Please Note: This article is written for users of the following Microsoft Excel versions: 97, 2000, 2002, and 2003. If you are using a later version (Excel 2007 or later), this tip may not work for you. For a version of this tip written specifically for later versions of Excel, click here: Finding Text in Text Boxes.

Finding Text in Text Boxes

by Allen Wyatt
(last updated April 8, 2017)

3

Walter has a worksheet that has a number of text boxes in it. He would like to search through those text boxes to find some specific text, but Find and Replace doesn't seem capable of finding text in text boxes. He wonders if there is a way to search through text boxes.

Walter is right; you cannot find text located in text boxes in Excel. To test this, we opened a brand new workbook, placed a single phrase in it ("my message"), and then placed some random text and numbers in other cells in the worksheet. Then, with the text box not selected, Ctrl+F was pressed to search for "my message." Excel dutifully reported that it couldn't find the text, even though it was still right there, in the text box.

Fortunately, you can search for text in a text box using a macro. Each text box in a worksheet belongs to the Shapes collection, so all you need to do is step through each member of the collection and see if it contains the desired text. Here's a macro that prompts for a search string and then looks for it in the text boxes.

Sub FindInShape1()
    Dim rStart As Range
    Dim shp As Shape
    Dim sFind As String
    Dim sTemp As String
    Dim Response

    sFind = InputBox("Search for?")
    If Trim(sFind) = "" Then
        MsgBox "Nothing entered"
        Exit Sub
    End If
    Set rStart = ActiveCell
    For Each shp In ActiveSheet.Shapes
        sTemp = shp.TextFrame.Characters.Text
        If InStr(LCase(sTemp), LCase(sFind)) <> 0 Then
            shp.Select
            Response = MsgBox( _
              prompt:=shp.Name & vbCrLf & _
              sTemp & vbCrLf & vbCrLf & _
              "Do you want to continue?", _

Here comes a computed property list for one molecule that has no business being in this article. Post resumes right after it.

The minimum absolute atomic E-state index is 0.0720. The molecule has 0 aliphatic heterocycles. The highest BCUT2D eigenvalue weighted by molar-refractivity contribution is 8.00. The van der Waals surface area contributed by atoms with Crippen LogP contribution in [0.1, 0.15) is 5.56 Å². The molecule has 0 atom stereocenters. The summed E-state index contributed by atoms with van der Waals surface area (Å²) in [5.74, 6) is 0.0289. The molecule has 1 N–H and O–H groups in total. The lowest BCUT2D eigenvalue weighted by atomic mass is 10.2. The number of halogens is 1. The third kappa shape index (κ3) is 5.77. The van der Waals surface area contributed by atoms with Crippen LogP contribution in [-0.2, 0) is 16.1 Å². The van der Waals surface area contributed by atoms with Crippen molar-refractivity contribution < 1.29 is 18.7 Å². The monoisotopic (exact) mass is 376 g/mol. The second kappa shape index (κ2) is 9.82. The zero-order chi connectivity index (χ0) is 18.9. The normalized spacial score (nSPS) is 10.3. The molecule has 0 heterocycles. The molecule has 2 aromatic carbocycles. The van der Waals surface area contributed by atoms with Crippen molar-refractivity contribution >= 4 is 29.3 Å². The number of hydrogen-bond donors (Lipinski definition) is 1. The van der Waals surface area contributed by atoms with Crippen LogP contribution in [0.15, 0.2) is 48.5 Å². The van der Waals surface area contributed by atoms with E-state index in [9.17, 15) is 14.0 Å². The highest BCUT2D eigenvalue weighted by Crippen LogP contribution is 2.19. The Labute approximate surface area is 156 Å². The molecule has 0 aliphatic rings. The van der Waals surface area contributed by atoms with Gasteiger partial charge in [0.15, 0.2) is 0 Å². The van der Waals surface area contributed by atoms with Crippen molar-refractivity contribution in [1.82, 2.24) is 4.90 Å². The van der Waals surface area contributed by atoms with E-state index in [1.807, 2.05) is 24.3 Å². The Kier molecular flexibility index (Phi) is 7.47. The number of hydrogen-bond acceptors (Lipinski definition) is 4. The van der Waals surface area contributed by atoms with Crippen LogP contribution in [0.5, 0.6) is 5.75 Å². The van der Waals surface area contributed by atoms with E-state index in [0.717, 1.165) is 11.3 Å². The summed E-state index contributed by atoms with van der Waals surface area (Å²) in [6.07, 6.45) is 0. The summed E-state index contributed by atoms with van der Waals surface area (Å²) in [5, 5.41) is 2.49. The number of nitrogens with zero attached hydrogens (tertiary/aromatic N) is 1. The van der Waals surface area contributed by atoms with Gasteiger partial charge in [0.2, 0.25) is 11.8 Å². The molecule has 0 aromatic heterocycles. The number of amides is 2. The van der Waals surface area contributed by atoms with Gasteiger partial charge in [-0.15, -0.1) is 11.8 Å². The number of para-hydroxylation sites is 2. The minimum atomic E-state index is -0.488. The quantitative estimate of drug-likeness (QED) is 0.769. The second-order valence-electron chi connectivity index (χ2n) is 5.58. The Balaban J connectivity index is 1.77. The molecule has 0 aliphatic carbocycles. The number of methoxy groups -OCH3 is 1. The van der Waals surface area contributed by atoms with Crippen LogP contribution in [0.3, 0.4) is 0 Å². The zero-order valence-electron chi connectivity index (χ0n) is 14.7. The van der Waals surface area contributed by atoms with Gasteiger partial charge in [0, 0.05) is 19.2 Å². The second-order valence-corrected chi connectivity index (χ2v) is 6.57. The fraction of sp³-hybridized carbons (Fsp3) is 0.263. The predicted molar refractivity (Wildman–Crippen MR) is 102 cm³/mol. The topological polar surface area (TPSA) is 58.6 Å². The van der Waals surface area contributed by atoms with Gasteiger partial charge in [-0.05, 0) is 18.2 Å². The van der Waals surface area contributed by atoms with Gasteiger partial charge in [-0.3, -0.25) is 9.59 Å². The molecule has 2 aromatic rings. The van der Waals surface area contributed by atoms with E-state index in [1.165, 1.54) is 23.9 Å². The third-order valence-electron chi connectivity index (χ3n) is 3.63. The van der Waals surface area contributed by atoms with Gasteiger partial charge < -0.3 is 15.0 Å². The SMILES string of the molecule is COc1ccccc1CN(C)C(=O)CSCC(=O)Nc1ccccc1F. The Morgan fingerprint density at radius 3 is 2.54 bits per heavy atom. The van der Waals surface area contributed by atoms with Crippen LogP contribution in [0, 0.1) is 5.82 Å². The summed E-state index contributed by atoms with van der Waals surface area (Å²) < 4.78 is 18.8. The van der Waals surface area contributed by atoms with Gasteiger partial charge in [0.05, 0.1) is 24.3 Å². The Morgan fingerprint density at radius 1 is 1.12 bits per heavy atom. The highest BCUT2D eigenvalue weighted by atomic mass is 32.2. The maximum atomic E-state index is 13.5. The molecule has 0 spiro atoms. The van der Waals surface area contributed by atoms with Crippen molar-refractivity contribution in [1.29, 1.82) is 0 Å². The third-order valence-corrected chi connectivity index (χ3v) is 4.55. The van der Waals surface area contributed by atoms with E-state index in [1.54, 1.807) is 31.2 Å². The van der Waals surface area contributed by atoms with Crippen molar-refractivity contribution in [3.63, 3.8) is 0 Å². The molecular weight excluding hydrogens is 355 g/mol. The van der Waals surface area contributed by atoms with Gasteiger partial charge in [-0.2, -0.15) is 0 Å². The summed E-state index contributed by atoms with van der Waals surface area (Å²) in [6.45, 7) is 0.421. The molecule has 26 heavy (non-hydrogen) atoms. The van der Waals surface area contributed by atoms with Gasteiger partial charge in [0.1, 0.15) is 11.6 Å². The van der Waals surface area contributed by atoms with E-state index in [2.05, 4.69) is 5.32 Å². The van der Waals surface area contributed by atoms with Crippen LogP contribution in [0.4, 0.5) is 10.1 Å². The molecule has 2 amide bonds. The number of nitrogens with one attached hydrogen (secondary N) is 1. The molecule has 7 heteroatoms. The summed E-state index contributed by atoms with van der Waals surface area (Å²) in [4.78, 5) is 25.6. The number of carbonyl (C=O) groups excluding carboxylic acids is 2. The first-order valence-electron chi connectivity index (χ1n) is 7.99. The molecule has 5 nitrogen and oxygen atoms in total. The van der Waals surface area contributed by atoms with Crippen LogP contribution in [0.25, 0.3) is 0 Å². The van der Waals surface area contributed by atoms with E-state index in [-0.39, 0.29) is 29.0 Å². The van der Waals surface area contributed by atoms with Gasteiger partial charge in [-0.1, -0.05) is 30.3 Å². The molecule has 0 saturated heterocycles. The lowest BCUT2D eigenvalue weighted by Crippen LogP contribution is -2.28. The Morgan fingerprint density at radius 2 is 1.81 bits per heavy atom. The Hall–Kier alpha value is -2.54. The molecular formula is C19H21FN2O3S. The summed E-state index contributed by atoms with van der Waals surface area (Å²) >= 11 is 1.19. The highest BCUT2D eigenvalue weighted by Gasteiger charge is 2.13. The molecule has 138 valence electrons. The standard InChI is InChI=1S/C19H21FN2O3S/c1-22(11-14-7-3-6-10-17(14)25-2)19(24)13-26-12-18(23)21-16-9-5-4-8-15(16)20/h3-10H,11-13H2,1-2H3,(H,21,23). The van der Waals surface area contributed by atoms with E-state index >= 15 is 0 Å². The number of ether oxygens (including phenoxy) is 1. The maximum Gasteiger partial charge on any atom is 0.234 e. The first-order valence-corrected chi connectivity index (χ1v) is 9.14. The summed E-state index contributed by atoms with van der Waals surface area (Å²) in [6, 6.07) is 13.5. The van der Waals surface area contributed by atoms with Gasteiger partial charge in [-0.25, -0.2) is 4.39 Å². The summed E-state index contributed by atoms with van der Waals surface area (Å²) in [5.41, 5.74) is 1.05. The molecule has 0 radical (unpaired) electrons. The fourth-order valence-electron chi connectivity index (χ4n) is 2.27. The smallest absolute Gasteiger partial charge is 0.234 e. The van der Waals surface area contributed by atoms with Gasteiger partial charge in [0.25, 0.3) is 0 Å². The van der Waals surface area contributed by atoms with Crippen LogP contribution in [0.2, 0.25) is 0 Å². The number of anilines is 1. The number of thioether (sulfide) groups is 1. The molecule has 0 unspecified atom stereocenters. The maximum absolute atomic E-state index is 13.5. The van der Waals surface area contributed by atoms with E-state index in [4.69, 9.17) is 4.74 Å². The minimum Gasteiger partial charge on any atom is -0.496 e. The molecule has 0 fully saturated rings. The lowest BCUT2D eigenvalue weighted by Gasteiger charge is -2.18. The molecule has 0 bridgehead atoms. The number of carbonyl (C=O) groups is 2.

Buttons:=vbYesNo, Title:="Continue?")
            If Response <> vbYes Then
                Set rStart = Nothing
                Exit Sub
            End If
        End If
    Next
    MsgBox "No more found"
    rStart.Select
    Set rStart = Nothing
End Sub

This macro looks through all the shapes in the worksheet, not just the text boxes. If you prefer to limit your search to only text boxes, you can step through the TextBoxes collection instead of the Shapes collection; either way will work fine.

Notice, as well, that this approach stops each time it finds matching text (the case of the text doesn't matter) and asks you if you want to continue. You may, instead, want a macro that simply marks the matching text in text boxes. This can be done with a shorter macro, as shown here:

Sub FindInShape2()
    Dim shp As Shape
    Dim sFind As String
    Dim sTemp As String
    Dim iPos As Integer
    Dim Response

    sFind = InputBox("Search for?")
    If Trim(sFind) = "" Then
        MsgBox "Nothing entered"
        Exit Sub
    End If
    sFind = LCase(sFind)
    For Each shp In ActiveSheet.Shapes
        sTemp = LCase(shp.TextFrame.Characters.Text)
        iPos = InStr(sTemp, sFind)
        If iPos > 0 Then
            With shp.TextFrame.Characters(Start:=iPos, _
              Length:=Len(sFind)).Font
                .ColorIndex = 3
                .Bold = True
            End With
        End If
    Next
    MsgBox "Finished"
End Sub

This macro highlights the located text using a bold, red font. When you are done, you probably want to change the text back to regular text. You can do so by using the following macro:

Sub ResetFont()
    Dim shp As Shape

    For Each shp In ActiveSheet.Shapes
        With shp.TextFrame.Characters.Font
            .ColorIndex = 0
            .Bold = False
        End With
    Next
End Sub

ExcelTips is your source for cost-effective Microsoft Excel training. This tip (11281) applies to Microsoft Excel 97, 2000, 2002, and 2003. You can find a version of this tip for the ribbon interface of Excel (Excel 2007 and later) here: Finding Text in Text Boxes.

Author Bio

Allen Wyatt

With more than 50 non-fiction books and numerous magazine articles to his credit, Allen Wyatt is an internationally recognized author. He  is president of Sharon Parq Associates, a computer and publishing services company. ...

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Comments

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What is two more than 4?

2017-12-04 07:43:16

seb

Hi,

I get an error in Sub FindInShape2() at this line :

sTemp = LCase(shp.TextFrame.Characters.Text)


2017-09-22 08:05:46

Kasper

Hey Allan,

I read your article and I want to implement this into an excel-file that we constantly use at work.
I tried out your code in a small test excel-file and it works great. But as soon as I try it in the actual escel-file I want to use it in I get an error code 438 "Object doesn't support this property or method."
What do you think is the problem? I included a picture of the file I want to run your code in.
I hope you can help me, this working would automate an important aspect of our working.
Thanks already for the first step with this wonderfull code.
(see Figure 1 below)

Figure 1. 


2017-04-13 16:18:04

john

This is great information, but I have a question. What happens if a word appears in a text box more than once? When I look at your code it appears to only change the font if it appears once, but what if you want "call out" the word more than once?


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